Governor, Attorney General Balk at Vaccine Mandate

Count Kansas Governor Laura Kelly and  Kansas Attorney General Derek Schmidt among those who do not a support imposing vaccine mandate on private businesses in the state.

The Governor release the following statement.

“Yesterday, I reviewed the new vaccine mandate from the Biden Administration. While I appreciate the intention to keep people safe, a goal I share, I don’t believe this directive is the correct, or the most effective, solution for Kansas.  States have been leading the fight against COVID-19 from the start of the pandemic. It is too late to impose a federal standard now that we have already developed systems and strategies that are tailored for our specific needs. I will seek a resolution that continues to recognize the uniqueness of our state and builds on our on-going efforts to combat a once-in-a-century crisis.”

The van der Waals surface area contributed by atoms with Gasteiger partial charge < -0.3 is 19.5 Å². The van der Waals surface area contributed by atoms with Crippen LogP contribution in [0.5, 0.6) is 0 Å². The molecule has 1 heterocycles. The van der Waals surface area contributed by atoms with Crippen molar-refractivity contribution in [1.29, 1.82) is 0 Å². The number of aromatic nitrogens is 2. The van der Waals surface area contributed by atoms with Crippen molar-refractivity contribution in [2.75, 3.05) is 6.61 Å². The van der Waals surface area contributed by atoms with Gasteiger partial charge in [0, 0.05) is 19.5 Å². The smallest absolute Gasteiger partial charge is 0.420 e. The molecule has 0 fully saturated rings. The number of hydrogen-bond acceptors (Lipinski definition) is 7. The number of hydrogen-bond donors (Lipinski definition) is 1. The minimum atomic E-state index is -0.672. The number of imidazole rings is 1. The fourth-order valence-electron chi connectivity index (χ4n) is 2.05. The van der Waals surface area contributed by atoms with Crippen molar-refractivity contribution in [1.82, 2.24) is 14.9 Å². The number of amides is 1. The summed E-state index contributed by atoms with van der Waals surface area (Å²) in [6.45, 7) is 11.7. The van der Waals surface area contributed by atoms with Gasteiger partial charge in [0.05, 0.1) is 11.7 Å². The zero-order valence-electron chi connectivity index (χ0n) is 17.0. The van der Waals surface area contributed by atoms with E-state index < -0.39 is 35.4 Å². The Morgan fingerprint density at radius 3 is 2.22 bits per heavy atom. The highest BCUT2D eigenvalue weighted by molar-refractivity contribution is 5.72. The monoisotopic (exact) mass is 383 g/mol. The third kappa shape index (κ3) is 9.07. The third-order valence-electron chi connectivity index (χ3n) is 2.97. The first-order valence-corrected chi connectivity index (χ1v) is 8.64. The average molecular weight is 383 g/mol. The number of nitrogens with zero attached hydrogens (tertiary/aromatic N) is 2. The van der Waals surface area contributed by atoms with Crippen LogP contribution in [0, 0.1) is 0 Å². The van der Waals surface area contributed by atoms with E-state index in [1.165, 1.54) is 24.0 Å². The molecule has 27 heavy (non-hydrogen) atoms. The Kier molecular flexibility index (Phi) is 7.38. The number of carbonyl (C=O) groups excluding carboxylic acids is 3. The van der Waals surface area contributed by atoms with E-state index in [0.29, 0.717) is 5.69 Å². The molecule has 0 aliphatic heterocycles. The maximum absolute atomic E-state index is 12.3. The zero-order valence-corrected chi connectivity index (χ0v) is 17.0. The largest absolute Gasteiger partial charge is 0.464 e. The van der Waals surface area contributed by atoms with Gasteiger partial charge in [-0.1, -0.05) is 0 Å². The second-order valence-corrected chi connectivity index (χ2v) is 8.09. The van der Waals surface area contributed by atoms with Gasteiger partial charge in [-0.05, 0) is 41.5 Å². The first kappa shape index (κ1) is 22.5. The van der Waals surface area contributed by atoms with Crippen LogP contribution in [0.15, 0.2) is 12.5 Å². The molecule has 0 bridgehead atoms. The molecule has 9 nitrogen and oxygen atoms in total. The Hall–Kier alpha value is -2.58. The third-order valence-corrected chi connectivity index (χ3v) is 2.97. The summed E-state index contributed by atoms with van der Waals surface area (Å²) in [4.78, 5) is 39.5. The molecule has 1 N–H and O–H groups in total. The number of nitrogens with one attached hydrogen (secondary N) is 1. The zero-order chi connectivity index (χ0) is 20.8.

The Attorney General Friday filed a federal lawsuit challenging the new federal vaccine mandate for private employers with more than 100 employees, which was promulgated today by the Occupational Safety and Health Administration. The new mandate, issued as an “emergency temporary standard,” requires that employees either be vaccinated or receive frequent testing for COVID-19 and would apply to all private-sector employers with 100 or more employees, affecting thousands of Kansas workers and businesses.

Schmidt joined six other state attorneys general in filing a petition with the U.S. Court of Appeals for the 6th Circuit, following through on his previous warnings about the doubtful legality of using OSHA emergency powers to mandate employee vaccinations or testing. Today’s filing asks the court to review the legality of the new mandate, arguing that OSHA lacks the statutory and constitutional authority to issue it. The attorneys general also plan to file a motion asking the court to stay the mandate pending the outcome of the case.